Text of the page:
Pricing will be an issue with every small business client you encounter. It will not always be the most important factor, but it will always be high up on the priority list. Offer ways to slice and dice your pricing to show them that you are trying to work with them. Some options are to break down your product to give them exactly what they need, give a trial period at a lower price, have a discounted rate if they sign up their friends, and offer financing options. This last point is of particular importance as small business owners are often cash strapped as they put their dollars back into their business and wait for accounts receivable to come in on products they have already invested in and delivered. Offering financing options will always be a point of differentiation when selling to small business owners.
Labels: busines cards, close the sale, fliers, free, rewards, sales and marketing budgets, sales pitch, salespeople, SMB efforts, websites
Small Business Word Of Mouth
Much of the purchasing power for both the United States and Canada is held in the hands of small business owners. They hold the purse strings, can make or break your company, and their difficulty to reach make blogs such as this one popular.
Word of mouth advice is how entrepreneurs end up making purchasing decisions. Sure they may have seen your advertisement on TV or in print, they have probably already checked out your website to learn more about your product, but at the end of the day, a good or bad recommendation from another entrepreneur is likely going to be what makes or breaks their decision to move forward.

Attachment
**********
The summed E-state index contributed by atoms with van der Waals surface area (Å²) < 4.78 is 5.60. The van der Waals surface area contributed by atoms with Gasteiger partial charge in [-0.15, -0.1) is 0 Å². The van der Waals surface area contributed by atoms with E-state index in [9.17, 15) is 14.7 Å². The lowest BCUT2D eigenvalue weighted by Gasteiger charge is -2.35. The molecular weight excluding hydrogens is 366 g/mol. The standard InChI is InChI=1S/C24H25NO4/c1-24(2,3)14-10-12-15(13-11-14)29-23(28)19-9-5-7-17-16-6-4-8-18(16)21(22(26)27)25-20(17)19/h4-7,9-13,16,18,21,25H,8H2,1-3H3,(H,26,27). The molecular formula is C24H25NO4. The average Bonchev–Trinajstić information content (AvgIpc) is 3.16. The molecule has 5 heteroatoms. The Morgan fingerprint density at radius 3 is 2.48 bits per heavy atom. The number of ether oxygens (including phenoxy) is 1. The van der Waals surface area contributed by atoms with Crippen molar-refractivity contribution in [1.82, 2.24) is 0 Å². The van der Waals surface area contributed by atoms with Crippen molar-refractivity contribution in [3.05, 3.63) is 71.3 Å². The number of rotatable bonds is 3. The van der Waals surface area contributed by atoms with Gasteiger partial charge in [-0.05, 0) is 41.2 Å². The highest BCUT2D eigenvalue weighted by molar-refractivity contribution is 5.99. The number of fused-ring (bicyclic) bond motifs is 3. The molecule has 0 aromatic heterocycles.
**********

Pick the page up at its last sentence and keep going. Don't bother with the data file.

How can you get the small business community to spread the word about your product or service?1) Identify and support your champions
With any product there will be champions - the hardcore users who love using it and tell their friends about it. They are seen as experts by their peers and are often called for advice on which company to choose. The good news is with today's technology it is easier than ever to find and support your champions. Who is blogging about your company / industry? Whatever size your industry is, there is somebody who is blogging about it. Support these people with new product information, special events, rewards, recognition, and a personal connection into your company. Make them feel important and give them the information they need to show off your products - and they will!2) Follow up with existing customers
With their smaller budgets, SMBs will not have the same number of transactions with you as their larger counterparts. Depending on the product you are selling it could be years between purchases. Do not forget to follow up with your existing customers regularly. Make sure they are enjoying your product and let them know of any new specials you are offering. If they are not ready to buy again yet, they will have the knowledge when their peers ask them about which provider to use. If your product has broken down on them and they have not heard from you in years, you are not likely to get a warm recommendation.3) Ensure proper damage control
While positive word of mouth will spread as you establish as solid reputation in the SMB community, negative word of mouth will travel even faster. Almost even conversation I have with small business owners at one point ends up on a negative tone as they attack a company who they feel has done them wrong. Whether it be their phone provider, bank, or accountant small business owners tell their friends about their bad suppliers. If you have a negative experience with a customer or even have to let them go, make sure to leave them with the most favorable impression possible of your company. If it requires making an apology, giving a discount / credit, offering a refund, shipping a new product, or any number of concessions, the cost will be more than worth the negative word of mouth your company will receive otherwise.
Labels: advertising, damage control, difficulty to reach, purchasing decision, recommendation, small business community, SMB community, support champions, website conversion, word of mouth
The Big Business - Small Business Disconnect